ANNAPOLIS-To working stiffs across America, the long Thanksgiving weekend is a welcome break from the daily grind. But for some Maryland students, four days is just not enough to get home, eat turkey and get back to the books.
So a movement has begun to get the whole week off.
“Most students would like to not travel home Wednesday when the majority of America is trying to get to where they’re going for the holiday,” said Brian Bailey, junior at the University of Maryland, Baltimore County and vice chairman of the university system Student Council.
Although institutions in the University System of Maryland have the option of taking Wednesday through Friday for Thanksgiving, the College Park, Baltimore County and Baltimore campuses take off only Thursday and Friday.
The system Student Council wants to extend the break to an entire week on all 13 system campuses. Chairman Nicolas Aragon said the student council hopes to present its proposal to the system Board of Regents in February.
The problem is that state law requires universities to squeeze in 2,250 minutes of instruction time – which translates to about 15 weeks of classes – between Labor Day and the Christmas holiday for each three credit course.
Teri Hollander, system associate vice chancellor for academic affairs, said taking off a week for Thanksgiving just won’t work with these calendar restraints.
“Unless (the students) want to go and lobby the state to change the requirements for the instructional time required,” including another week break is impossible, she said.
“We’ve looked at it and looked at it and tried our best,” Hollander said. “We just haven’t been able to do it.”
What is impossible for the University System of Maryland is reality for the University of Virginia, Virginia Tech and West Virginia University. These and many other universities give their students a week off for the November holiday.
While some Maryland students may opt to not go home because the break is short, for many the answer to the time crunch is simply to skip class.
“I think most students do not go to class on (Thanksgiving) Wednesdays at all,” Bailey said.
Ian Craig, a recent UMBC graduate, said students there are generally focused on their studies but on the Wednesday before Thanksgiving “classes and minds were both vacant, and often teachers would unofficially cancel classes.”
Students “know the teachers don’t require as much of them on that Wednesday,” he said.
Aragon, a senior at College Park, said, “What it really comes down to is you can’t expect students from out of state to leave Wednesday and come back Sunday.”
Maryland universities not in the university system typically have three-day breaks, but none offer a week for Thanksgiving.
Of the public institutions not part of the university system, Morgan State University has a two-day holiday, and St. Mary’s College students have a three-day break.
Bailey said the system Student Council decided to push for the break’s extension to a week rather than a uniform three days because “right after you come back from Thanksgiving you have final exams within a week.”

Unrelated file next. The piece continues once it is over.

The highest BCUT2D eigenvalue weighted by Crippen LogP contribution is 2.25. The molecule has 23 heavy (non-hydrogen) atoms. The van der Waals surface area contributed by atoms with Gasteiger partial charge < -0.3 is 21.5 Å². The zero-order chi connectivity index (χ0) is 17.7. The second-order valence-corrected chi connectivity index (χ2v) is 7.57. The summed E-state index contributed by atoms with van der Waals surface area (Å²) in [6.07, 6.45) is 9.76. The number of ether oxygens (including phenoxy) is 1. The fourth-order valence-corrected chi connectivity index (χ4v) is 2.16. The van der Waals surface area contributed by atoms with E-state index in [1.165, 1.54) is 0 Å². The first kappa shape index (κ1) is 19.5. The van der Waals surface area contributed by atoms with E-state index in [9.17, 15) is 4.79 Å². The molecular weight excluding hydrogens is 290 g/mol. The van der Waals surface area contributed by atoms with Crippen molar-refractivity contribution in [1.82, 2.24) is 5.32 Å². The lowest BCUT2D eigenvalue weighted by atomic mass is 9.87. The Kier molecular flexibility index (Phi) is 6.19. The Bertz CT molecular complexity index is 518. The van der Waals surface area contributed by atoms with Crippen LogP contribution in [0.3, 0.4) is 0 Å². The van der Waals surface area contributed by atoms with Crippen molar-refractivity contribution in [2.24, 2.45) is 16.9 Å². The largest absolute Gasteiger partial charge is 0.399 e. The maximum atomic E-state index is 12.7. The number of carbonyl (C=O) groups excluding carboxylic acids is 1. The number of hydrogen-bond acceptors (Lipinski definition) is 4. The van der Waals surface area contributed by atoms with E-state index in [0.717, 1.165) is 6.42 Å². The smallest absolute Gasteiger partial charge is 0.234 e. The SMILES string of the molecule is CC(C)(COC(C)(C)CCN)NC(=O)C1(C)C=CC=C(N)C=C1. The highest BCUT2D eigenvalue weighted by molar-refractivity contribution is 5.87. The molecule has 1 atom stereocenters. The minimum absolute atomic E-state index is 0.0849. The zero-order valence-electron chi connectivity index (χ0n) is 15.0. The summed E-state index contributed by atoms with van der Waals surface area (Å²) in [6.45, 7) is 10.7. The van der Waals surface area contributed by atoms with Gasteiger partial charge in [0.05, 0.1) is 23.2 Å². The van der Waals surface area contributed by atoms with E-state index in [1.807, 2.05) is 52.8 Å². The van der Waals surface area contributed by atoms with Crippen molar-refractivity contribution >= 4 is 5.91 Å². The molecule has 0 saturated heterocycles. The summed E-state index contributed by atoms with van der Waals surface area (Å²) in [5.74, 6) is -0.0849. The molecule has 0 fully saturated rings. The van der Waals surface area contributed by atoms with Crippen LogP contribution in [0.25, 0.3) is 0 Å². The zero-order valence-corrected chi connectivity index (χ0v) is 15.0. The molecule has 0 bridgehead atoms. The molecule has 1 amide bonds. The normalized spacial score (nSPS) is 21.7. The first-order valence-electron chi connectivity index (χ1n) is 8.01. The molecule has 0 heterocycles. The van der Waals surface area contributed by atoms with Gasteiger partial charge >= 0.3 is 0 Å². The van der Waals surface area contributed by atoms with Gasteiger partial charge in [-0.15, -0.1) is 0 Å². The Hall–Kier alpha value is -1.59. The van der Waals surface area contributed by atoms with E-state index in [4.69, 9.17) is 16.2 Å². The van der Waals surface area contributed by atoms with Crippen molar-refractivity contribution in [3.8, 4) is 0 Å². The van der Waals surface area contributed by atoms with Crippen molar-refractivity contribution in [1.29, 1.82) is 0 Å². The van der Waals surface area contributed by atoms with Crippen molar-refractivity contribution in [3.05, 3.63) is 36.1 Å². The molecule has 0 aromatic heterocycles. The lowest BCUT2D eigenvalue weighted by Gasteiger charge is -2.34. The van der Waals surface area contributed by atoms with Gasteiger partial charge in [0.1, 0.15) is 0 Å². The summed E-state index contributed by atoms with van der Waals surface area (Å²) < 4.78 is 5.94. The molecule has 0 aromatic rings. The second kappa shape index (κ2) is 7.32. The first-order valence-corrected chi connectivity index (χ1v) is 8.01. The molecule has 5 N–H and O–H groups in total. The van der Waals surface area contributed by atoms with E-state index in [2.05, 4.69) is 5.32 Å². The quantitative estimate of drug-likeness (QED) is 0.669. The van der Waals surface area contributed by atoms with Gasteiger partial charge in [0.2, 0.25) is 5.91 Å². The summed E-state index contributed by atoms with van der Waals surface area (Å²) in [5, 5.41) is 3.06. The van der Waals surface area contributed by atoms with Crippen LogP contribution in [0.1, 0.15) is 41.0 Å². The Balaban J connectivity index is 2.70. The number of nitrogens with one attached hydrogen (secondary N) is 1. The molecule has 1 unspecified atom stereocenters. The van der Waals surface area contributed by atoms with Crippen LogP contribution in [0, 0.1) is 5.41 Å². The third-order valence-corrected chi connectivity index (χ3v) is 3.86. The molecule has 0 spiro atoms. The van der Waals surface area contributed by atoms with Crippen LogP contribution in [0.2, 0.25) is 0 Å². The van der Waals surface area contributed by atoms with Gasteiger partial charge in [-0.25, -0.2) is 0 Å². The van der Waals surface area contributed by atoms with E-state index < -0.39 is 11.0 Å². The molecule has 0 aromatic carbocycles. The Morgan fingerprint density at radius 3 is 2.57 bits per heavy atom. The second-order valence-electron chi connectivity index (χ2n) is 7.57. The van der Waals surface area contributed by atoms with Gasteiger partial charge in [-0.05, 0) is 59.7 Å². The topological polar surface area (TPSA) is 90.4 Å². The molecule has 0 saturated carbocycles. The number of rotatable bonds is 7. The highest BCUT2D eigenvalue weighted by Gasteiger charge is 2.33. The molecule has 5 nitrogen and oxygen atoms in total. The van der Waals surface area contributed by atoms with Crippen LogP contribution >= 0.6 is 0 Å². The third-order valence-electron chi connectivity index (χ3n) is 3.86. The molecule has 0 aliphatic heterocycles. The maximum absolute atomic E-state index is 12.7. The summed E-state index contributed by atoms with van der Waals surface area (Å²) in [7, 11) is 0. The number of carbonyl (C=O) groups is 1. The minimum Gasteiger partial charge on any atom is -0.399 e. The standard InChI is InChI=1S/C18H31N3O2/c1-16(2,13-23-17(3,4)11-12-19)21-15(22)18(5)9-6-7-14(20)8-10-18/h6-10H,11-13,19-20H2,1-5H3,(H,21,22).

Officials said a proposal for a uniform three-day break would be more likely to pass.
Such a proposal “would be greeted with more enthusiasm, because then most classes would at least meet once” that week, said Martha Siegel, system faculty council chairwoman and math professor at Towson University.
Maryland independent and private universities’ Thanksgiving schedules vary.
The Johns Hopkins University schools’ and colleges’ breaks range from two to three days. Students at St. John’s College don’t go to class Wednesday, Thursday or Friday, and the same is true for students at McDaniel, Goucher and Hood colleges.
Universities with breaks comparable to what the Student Council is proposing can be found just beyond the state’s borders and across the country. In addition to the nearby schools, at least two universities outside the mid-Atlantic region have recently extended their Thanksgiving breaks to one week.
Stanford University’s Faculty Senate made the decision to extend Thanksgiving to a week break on a trial basis because it allowed the fall quarter to start on a Monday instead of a Wednesday, Registrar Roger Printup said.
“We wouldn’t mess with our academic calendar if there weren’t good academic reasons to do it,” Printup said. But “one of the nice side effects of all of this is the week off at Thanksgiving.”
In Maryland, most students who live in dorms leave during the break even if it is short, said Jan Davidson, associate director of the Department of Resident Life at College Park.
“The number who do stay is in the low hundreds. It’s a coming-and-going figure,” Davidson said. More than 10,000 students live on campus at College Park in 34 dorms and three apartment complexes, he said.
Davidson said the largest dorms are closed by 10 p.m. Wednesday before the holiday, and students can’t get back in until Sunday morning. A few smaller dorms stay open to accommodate students who need to stay. He said extending the break would create an “enormous hornet’s nest of issues that on their face might appear to be in students’ best interest, but on the whole I’m not sure that would be the case.”